China OKs First National Bad-Debt Manager in Two Decades
China has given the green light for a new national state-owned asset management company (AMC) to handle distressed debt, the first approval since four AMCs were set up in 1999 to deal with the bad loans of the so-called “Big Four” state-owned commercial banks. The move could be a sign the government is ready to step up efforts to tackle the estimated 5 trillion yuan ($714 billion) pile of nonperforming loans (NPLs) stuck on the balance sheets of the country’s financial institutions.
Beijing-based Jiantou Citic Asset Management Co. Ltd. will be turned into a financial asset management company and renamed as China Galaxy Asset Management Co. Ltd., according to a statement posted on the China Banking and Insurance Regulatory Commission (CBIRC) website on Monday and dated March 5. Jiantou Citic will need to complete the transformation work within six months and will not be allowed to undertake financial business activities during the transition, the regulator said.
Founded in 2005 with registered capital of 1.9 billion yuan, Jiantou Citic’s largest shareholder is Central Huijin Investment Ltd., an investment arm of China’s sovereign wealth fund, which owns 70% of the company, according to Caixin Data. Citic Securities Co. Ltd., the country’s biggest full-service investment bank and a unit of state-owned Citic Group, owns the remaining 30%.
The firm was established in 2005 to take over some of the assets of Huaxia Securities Co. Ltd. Huaxia, set up in 1992, was one of the country’s earliest and biggest brokerages, and collapsed in November 2008 after years of reckless expansion combined with illegal financial management that led to massive financial losses. It was taken over by CSC Financial Co. Ltd., an investment bank and securities firm set up specifically for the restructuring. CSC Financial was a joint venture set up by Citic Securities and China Jianyin Investment Co., a unit of Central Huijin. It is now jointly owned by China Jianyin and an asset management unit of the Beijing municipal government.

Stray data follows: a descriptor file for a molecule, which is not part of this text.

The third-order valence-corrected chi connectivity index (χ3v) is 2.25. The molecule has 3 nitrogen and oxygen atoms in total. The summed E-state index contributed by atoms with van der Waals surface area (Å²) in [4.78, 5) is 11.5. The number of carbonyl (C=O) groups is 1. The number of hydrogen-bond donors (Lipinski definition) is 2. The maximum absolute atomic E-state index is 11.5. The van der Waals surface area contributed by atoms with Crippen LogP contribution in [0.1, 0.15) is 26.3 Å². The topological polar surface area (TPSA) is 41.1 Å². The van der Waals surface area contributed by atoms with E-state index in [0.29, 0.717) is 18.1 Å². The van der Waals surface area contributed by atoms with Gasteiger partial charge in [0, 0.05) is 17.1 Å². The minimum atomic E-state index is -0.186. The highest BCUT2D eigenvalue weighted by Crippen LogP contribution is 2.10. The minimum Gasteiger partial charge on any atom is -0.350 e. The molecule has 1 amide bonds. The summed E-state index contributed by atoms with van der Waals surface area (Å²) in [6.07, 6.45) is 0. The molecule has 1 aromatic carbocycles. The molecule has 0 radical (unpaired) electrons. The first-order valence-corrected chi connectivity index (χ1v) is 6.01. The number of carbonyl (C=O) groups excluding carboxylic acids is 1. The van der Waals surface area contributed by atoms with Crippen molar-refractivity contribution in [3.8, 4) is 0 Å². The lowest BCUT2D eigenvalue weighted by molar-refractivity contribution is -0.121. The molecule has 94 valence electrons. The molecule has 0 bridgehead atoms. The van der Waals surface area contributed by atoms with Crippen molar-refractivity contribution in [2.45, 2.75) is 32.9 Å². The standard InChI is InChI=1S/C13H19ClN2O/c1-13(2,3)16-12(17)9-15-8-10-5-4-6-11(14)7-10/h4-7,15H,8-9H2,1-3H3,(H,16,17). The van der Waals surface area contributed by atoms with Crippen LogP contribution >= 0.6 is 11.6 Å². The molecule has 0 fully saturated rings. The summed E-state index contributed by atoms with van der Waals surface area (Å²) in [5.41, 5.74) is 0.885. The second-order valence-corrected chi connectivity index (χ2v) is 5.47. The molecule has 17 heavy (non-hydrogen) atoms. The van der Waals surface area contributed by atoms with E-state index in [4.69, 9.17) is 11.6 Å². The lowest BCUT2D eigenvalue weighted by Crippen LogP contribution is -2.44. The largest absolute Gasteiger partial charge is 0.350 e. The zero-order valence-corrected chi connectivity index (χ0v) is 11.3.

Deluge of debt
Speculation has grown that Jiantou Citic was looking to transform itself into a national AMC as the work of disposing of Huaxia Securities’ assets wound down. In a January 2019 recruitment advertisement, it said its “disposal task” was coming to an end and was looking to hire information technology professionals to promote the transformation and development of the company and build it into a professional financial asset management company with nationwide operations.
At the end of 2019, Li Mei, the legal representative of Jiantou Citic and the chairwoman of China Galaxy Financial Holdings Co. Ltd., a state-owned financial conglomerate that offers brokerage, investment management, banking and trust services, said in a New Year message (link in Chinese) to staff and customers that Jiantou Citic’s transformation into the fifth national AMC was progressing smoothly.
China currently has four national AMCs –– China Great Wall, China Orient, China Huarong and China Cinda. They were set up in 1999 to buy, manage and sell off a total of 1.4 trillion yuan of NPLs from the big four state-owned commercial banks. The aim was to remove the bad debts from the banks’ balance sheets as part of a strategy to clean up the banking system and make it more market-driven after decades of policy-driven lending to unprofitable state-owned enterprises. No new national AMCs have been established since then, although since 2014, regulators have approved more than 53 local AMCs, mostly state-owned, which have the right to buy NPLs directly from banks in their own provinces. In November, the Beijing municipal government set up its second local AMC in partnership with the fintech arm of e-commerce giant JD.com.
As of the end of June 2019, NPLs in China’s financial industry amounted to about 5 trillion yuan, including 2.24 trillion yuan in the banking industry, Huarong Securities Co. Ltd. said in a September research report (link in Chinese).
Contact reporter Timmy Shen (firstname.lastname@example.org, Twitter: @timmyhmshen) and editor Nerys Avery (email@example.com)
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